Do you need to be doing aaaallllll the things you’re putting on yourself?
And yes, it’s GOOD to let them play independently – they don’t need you 24/7! Don’t feel guilty about this!
(Of course, this depends on the age of the child and their abilities, but if you’re in that mega early phase, remember it’s short-lived. You’ve got this!)
Whenever I feel overwhelmed and buckling by the mental load of motherhood, I stop. I pause. I breathe deeply.
Often I close my eyes and visualise my happiest place (mountains by a lake), And then I return to the little things.
I ask myself: What is the priority right now?
Usually, it’s mopping up my littlest one’s tears or giving a hug to my 3 year old after a fall in the garden.
Or soothing a squabble over both wanting to ride on the tractor toy.
I know for a fact that in years to come, I won’t remember the times when I felt angry at my toddler for drawing on the wall or chucking food off his plate.
I’ll remember the nuzzles and cuddles, their tiny fingers, their chests rising and falling as they feed at my breast.
And this is exactly what I focus on when I feel right in the deep end.
It gets me to a clear head in no time and reminds me of how important my role as their mother is.
There is such a thing!
I feel it when it’s been all day, every day for a long stint with the children without any other adult conversation.
I start to feel fuzzy-headed and dizzy like I need someone to shake me by the shoulders and say “C’mon Soph!”
This is where it’s essential to escape the house.
I tend to go to a toddler group at least twice a week with my boys, speak to the grandparents, and I force (!) my husband to sit down with me once the kids are in bed and have a face-to-face conversation.
As women, we commonly need to express ourselves and be heard, and motherhood can make this pretty hard.
The kids scream super loud let’s face it, and often we’re cut off mid-sentence by “Mummy, mummy, mummmmmmmmmy!!!”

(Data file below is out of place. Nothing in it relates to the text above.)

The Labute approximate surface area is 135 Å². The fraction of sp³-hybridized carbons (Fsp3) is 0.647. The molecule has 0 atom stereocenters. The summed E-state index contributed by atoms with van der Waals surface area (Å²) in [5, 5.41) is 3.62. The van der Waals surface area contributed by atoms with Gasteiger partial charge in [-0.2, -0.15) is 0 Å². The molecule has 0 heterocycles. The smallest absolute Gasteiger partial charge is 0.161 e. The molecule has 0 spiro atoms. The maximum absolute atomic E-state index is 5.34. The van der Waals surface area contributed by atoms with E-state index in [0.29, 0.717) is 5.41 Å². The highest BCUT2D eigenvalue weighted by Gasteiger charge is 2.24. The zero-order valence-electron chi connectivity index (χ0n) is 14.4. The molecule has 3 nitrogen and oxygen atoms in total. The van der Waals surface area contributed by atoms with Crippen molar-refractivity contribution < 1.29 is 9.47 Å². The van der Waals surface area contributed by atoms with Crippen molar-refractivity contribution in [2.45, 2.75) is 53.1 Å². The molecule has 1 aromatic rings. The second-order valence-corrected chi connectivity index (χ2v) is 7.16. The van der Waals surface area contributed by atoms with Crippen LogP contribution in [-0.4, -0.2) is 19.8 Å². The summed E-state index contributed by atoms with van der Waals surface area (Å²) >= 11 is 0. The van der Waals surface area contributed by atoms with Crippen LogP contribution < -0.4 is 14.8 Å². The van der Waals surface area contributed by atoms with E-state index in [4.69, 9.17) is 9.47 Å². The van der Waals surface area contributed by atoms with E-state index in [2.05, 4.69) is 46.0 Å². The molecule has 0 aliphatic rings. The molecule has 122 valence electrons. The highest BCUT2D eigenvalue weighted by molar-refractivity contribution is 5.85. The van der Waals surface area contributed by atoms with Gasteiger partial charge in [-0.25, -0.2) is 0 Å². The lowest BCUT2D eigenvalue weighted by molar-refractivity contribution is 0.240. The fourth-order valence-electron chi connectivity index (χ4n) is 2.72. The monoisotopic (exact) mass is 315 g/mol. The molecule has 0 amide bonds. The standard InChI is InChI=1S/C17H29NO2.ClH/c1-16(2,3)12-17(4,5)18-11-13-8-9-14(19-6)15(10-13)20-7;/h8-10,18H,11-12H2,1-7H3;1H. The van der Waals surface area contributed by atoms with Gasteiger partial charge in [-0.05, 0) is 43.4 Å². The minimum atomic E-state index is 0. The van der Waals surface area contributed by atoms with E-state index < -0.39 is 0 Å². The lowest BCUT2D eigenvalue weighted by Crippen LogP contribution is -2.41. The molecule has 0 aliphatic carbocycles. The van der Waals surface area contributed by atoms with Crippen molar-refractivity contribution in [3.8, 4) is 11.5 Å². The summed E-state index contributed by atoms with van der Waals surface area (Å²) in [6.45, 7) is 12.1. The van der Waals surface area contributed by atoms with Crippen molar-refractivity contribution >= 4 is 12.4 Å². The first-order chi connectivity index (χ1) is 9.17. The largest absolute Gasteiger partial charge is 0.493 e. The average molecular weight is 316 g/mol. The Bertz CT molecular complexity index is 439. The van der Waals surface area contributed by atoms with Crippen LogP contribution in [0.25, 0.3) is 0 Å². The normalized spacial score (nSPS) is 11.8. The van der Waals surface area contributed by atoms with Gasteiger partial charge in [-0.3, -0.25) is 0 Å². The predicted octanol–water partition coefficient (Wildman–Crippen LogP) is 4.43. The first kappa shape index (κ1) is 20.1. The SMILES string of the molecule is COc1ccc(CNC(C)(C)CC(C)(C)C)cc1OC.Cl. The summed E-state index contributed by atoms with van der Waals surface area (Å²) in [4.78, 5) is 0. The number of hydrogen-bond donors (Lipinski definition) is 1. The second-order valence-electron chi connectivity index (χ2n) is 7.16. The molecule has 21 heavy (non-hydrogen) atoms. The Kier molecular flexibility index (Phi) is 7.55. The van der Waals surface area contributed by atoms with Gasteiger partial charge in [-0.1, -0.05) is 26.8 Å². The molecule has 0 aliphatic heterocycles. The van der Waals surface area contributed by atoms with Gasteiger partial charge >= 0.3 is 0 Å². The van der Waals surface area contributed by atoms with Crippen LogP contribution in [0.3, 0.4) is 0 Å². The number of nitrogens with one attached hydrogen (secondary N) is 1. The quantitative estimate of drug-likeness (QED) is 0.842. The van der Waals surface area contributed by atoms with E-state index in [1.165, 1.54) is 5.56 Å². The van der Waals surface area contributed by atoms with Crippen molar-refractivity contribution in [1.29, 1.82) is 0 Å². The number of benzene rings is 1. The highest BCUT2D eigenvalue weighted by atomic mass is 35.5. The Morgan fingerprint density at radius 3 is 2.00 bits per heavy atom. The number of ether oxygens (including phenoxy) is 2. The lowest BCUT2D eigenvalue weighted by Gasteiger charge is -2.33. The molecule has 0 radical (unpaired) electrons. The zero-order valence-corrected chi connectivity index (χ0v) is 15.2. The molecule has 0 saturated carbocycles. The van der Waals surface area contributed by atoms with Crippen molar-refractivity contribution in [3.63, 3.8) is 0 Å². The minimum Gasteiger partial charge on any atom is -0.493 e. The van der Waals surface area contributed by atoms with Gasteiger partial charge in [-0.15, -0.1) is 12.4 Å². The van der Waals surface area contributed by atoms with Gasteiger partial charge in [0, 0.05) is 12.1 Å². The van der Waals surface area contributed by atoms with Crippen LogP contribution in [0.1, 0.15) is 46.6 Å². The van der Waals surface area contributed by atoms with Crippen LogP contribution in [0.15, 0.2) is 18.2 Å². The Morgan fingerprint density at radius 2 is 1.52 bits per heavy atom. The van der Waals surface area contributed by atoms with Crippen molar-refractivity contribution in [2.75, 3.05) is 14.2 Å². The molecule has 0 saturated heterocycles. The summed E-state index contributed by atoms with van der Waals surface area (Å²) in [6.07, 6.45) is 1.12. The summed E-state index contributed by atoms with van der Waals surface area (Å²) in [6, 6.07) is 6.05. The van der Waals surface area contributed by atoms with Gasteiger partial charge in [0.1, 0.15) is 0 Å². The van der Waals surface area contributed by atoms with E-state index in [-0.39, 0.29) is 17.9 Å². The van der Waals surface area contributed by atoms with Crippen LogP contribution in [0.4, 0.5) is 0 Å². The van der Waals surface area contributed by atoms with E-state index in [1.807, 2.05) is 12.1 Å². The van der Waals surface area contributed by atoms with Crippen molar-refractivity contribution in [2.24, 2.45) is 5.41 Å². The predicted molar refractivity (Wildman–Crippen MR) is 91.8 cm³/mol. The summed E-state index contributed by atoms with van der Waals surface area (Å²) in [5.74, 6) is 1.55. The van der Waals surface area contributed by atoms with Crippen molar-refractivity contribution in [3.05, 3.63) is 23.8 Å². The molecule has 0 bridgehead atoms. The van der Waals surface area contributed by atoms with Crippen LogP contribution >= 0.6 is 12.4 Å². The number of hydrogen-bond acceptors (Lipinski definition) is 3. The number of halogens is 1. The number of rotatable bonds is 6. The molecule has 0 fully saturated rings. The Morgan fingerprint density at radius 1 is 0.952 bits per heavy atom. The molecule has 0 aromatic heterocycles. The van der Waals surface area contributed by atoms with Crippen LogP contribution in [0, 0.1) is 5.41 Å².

So, try as hard as you can to engage yourself in an adult conversation at least once daily.
It serves as extra support for you and takes your mind off the household responsibilities and shopping lists for a moment or two.
This adult conversation helps bring you back to yourself and out of that fuzzy mom brain as quick as anything.
Mental load of parenting
The best advice I can give you is to do a brain dump on paper when it all gets too much.
Grab a plain pad and a pen and write down everything, a list of things from your to-do list, your worries and fears, your appointments – EVERYTHING.
Do this either first thing when you wake up or the last thing before bedtime. It will help you feel more in control and less chaotic within.
Many women struggle to be a mother, because it’s such an undervalued role in modern society. But think.
Indeed, caring for the future generation is the most crucial role ever. It really is!
Nothing is more important that the health and wellbeing of your own children.
When people ask me “What do I do?” I don’t shrink back.
I proudly state that I’m a stay-at-home mom. That looking after my kids is my prime role right now, and I indulge in it. I take it deadly seriously.
I see the invisible workload of motherhood as a form of beauty and art.
It’s exquisite when you notice all the little details in yourself and all that you do!
From getting them dressed to tying their laces to feeding them, cuddling them, playing with them, and teaching them.
And everything else in between too!
Mothers are the cogs of this planet. We need to appreciate ourselves much more and see our value. Our families see it in us, but we must work on seeing it ourselves!
Mental health issues
Sometimes the reality is that sleep deprivation, emotional labour, a lot of stress, household tasks, personal relationships, and maybe a part-time job all become too much, and our mental health suffers.
There is so much support and encouragement for mental health these days, from your primary caregiver/GP to online helplines and other things – there’s never a need to suffer alone.
Let me know if this post has helped you?
I’d love to hear from you anytime, so please pop a comment at the bottom of this blog post.
Journaling is a sure-fire way to a clearer mind.
And a clearer mind means a healthier body. Our mental health and physical health are intrinsically linked.
Discover the pure joy YU can create from within, when you start a journal practice.
Grab the Journaling for Wellbeing workbook and get started right away.